Mastrick Bonfire Night 2022

Bonfire Night in Mastrick poster

Every year in Mastrick, on November 5, we come together to celebrate Bonfire Night, with fireworks lighting up the skies across the county of Aberdeen.

What information is important to know about Mastrick's Bonfire Night?

Over the years, the Bonfire Night has become an annual celebration.

Why do people love these celebrations so much, and what does it mean?

You can get up to speed with the reasons behind its popularity with a quick overview.

What is the tradition of the Bonfire Night?

The main reason why Guy Fawkes failed in his attempt to assassinate King James I is that Bonfire Night is a way to celebrate.

In 1605 this happened, and people have been celebrating the night ever since.

At that time, there was a lot of anger against the king since he was seen as being against the Catholics.

Robert Catesby and Guy Fawkes were Catholics who believed in an armed struggle to bring Catholicism back to the rightful place.

Two people came up with a plan to blow up the Palace.

The plan was to assassinate the king during the process.

A conspiracy member got cold feet and sent a letter to parliament.

The conspirators were taken into custody when they learned about the plan.

The Parliament made a public statement regarding the situation, shared the fact that the conspirators were caught and punished.

The Parliament decided that the 5th of November was a day to be thankful for and therefore the tradition to light up bonfires.

We ended up going to the Bonfire Night.

There are lots of Bonfire Night activities in the UK today.

Over the years, Bonfire Night has become a community focused event despite its sinister beginnings.

The celebration was renamed to Fireworks Night at the beginning of the 20th century due to the fact that it was focused on having fun.

The event looked similar to what we are experiencing today as the 20th century progressed.

Which foods are most popular during Bonfire Night celebrations?

The bonfire Night events are more than just a celebration with bonfires and fireworks.

There are many things associated with this event.

The jacket potato, parkin, black peas, treacle toffee and the toffee apples are all associated with Bonfire Night.

Some regions have their own special meals to be prepared around the 5th of November.

Some families eat soup and share it with friends or family.

There are traditions associated with the Bonfire Night.

People wear costumes and use flaming torches, fireworks and sparklers during Bonfire Night.

This is a clear nod to the failure of Guy Fawkes and his band as they tried to blow up the Parliament, a celebration of independence, but in a safe manner.

Most of the time, these events include a large bonfire and a firework display.

What are you going to wear to the events?

People tend to dress up in different costumes depending on where they live.

It is quite an interesting approach that is being prepared for the events.

The Bonfire Night is a great opportunity for people to show off their winter clothes.

A winter knit with a classical touch is usually the right way to go here.

It is not necessary to dress up in a costume to protect yourself against the cold weather.

There are attractions at Bonfire Night.

The UK has a lot of amazing attractions and events.

In the countryside, there are usually large bonfires and local events where food and drinks are shared with the community.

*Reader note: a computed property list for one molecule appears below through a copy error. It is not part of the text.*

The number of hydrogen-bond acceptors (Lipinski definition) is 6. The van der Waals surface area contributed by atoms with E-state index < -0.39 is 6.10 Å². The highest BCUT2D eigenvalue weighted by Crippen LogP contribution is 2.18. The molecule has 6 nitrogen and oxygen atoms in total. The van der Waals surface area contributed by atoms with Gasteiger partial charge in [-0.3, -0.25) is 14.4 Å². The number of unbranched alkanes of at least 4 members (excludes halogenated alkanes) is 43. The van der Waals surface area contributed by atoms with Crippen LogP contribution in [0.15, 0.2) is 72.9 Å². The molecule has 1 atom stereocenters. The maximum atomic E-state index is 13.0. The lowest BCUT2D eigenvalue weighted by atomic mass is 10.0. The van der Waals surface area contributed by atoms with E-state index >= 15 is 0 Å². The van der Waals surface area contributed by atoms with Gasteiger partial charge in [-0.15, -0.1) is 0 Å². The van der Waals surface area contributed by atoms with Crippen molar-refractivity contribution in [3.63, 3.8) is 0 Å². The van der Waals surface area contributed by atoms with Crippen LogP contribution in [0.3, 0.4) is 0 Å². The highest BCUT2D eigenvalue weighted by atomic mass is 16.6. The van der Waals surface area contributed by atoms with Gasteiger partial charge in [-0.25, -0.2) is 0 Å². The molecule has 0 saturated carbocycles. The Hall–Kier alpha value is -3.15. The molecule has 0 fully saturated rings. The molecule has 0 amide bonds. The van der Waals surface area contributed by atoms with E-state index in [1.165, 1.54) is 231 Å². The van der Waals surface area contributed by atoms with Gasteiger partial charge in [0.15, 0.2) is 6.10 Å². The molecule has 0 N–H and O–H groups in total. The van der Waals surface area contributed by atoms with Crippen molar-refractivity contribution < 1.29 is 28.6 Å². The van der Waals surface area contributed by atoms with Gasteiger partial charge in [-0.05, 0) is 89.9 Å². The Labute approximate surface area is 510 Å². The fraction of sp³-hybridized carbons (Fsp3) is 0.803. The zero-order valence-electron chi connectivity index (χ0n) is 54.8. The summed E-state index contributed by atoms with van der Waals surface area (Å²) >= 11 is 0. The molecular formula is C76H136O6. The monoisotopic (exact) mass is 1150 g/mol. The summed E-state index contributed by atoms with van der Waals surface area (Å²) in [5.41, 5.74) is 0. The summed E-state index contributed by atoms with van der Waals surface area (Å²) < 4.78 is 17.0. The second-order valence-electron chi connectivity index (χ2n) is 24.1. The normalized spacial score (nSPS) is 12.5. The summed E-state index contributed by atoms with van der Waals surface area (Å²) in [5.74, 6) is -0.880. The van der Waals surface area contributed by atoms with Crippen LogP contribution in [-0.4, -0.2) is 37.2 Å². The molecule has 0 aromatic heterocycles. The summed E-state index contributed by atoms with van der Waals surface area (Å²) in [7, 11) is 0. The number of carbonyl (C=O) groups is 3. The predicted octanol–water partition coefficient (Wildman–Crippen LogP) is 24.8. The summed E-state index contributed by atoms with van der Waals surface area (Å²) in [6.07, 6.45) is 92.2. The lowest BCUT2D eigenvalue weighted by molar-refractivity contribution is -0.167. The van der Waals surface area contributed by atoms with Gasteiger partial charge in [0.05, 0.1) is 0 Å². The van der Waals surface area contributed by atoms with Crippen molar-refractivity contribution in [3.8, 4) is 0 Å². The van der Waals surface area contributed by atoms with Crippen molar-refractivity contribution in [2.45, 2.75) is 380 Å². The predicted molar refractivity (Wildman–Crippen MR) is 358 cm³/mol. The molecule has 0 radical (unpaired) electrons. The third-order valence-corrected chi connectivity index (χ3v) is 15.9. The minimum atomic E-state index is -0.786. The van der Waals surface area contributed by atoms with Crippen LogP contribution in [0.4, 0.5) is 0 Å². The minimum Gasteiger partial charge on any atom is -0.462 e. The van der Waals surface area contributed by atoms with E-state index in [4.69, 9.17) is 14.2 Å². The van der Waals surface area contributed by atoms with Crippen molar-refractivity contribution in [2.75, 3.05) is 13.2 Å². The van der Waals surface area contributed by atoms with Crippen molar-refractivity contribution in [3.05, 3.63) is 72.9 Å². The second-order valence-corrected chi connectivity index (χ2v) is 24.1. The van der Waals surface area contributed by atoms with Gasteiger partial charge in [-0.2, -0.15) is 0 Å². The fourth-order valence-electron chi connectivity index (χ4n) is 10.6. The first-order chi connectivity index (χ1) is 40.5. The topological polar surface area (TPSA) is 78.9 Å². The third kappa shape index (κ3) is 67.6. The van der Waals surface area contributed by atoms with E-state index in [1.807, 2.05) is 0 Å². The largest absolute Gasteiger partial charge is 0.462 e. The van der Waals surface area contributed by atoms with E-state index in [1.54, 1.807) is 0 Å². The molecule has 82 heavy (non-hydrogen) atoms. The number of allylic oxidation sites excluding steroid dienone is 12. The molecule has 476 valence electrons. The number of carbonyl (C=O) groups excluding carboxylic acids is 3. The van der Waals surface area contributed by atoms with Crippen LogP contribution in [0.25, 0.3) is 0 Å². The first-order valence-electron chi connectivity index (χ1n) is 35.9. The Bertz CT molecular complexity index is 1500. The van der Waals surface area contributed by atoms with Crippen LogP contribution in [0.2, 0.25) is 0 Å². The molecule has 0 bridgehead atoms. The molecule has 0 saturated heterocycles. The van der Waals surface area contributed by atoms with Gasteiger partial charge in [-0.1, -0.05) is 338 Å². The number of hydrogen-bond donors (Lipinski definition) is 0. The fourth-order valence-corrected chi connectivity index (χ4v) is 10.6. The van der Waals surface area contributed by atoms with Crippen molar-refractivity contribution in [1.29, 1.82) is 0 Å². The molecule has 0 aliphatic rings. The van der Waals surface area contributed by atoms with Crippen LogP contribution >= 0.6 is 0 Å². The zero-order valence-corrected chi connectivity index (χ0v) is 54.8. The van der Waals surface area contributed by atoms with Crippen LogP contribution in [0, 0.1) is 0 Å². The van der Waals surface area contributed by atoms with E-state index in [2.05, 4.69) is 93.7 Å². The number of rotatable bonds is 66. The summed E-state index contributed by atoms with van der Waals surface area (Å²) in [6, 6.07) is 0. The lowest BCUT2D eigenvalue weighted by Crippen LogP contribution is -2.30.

For a lot of people, Bonfire Night has become a community event where everyone has a great time and they enjoy the presence of other people.

You will be able to enjoy some great firework displays, with some regions going out of their way to use incredible pyrotechnics for a night to remember.

Here are some traditions that are common:

  • Many people in the UK burn an effigy, a homemade model of a man, very similar to a scarecrow. The effigy is made out of straw or paper and stuffed with old clothes.
  • It is a tradition to carry flaming tar barrels on the shoulders during the Bonfire Night processions. Again, this is a nod to the plans that Guy Fawkes and his team had, in an attempt to blow up the parliament building.
  • There are firework displays all over the country. Even in rural areas, you are bound to find bonfires and incredible firework displays all over the country.
  • "Penny for the Guy" is another interesting tradition. Kids used to take homemade Guy effigies on the street in order to ask for money for the fireworks. Kids blackened their faces in some regions, a testament to what Guy Fawkes did when he was about to blow up the Parliament.
  • The bonfires are not meant to be just a symbol of the failed complot, but they are also used to cook all kinds of food. Crowds come by to see the fireworks and a lot of people heat up soup. Some even cook potatoes wrapped in a foil, but also marshmallows or sausages as well. The parking cake is a traditional cake people eat on the Bonfire Night. The cake is made with syrup, ginger, oatmeal, and treacle.

Bottom line

Every year, Bonfire Night continues, and has become a staple event.

It is a great time for people to get together, celebrate and enjoy some great food.

Over the years, it has been one of those events that impressed people.

Even if the origins of this event are a bit darker, there is no denying that it became a more community-friendly event over time.

The most important parts of Bonfire Night are happiness and a good time, and we can expect this event to continue for a long time to come.

Mastrick Bonfire Night Event

Date: 5th November 2022

Start Time: 6pm

Finish Time: 11pm

Address: Mastrick, Mastrick, Sheddocksley and Summerhill, Aberdeen City, Alba / Scotland, AB16 5JS, United Kingdom

Organiser: Mastrick Bonfire Night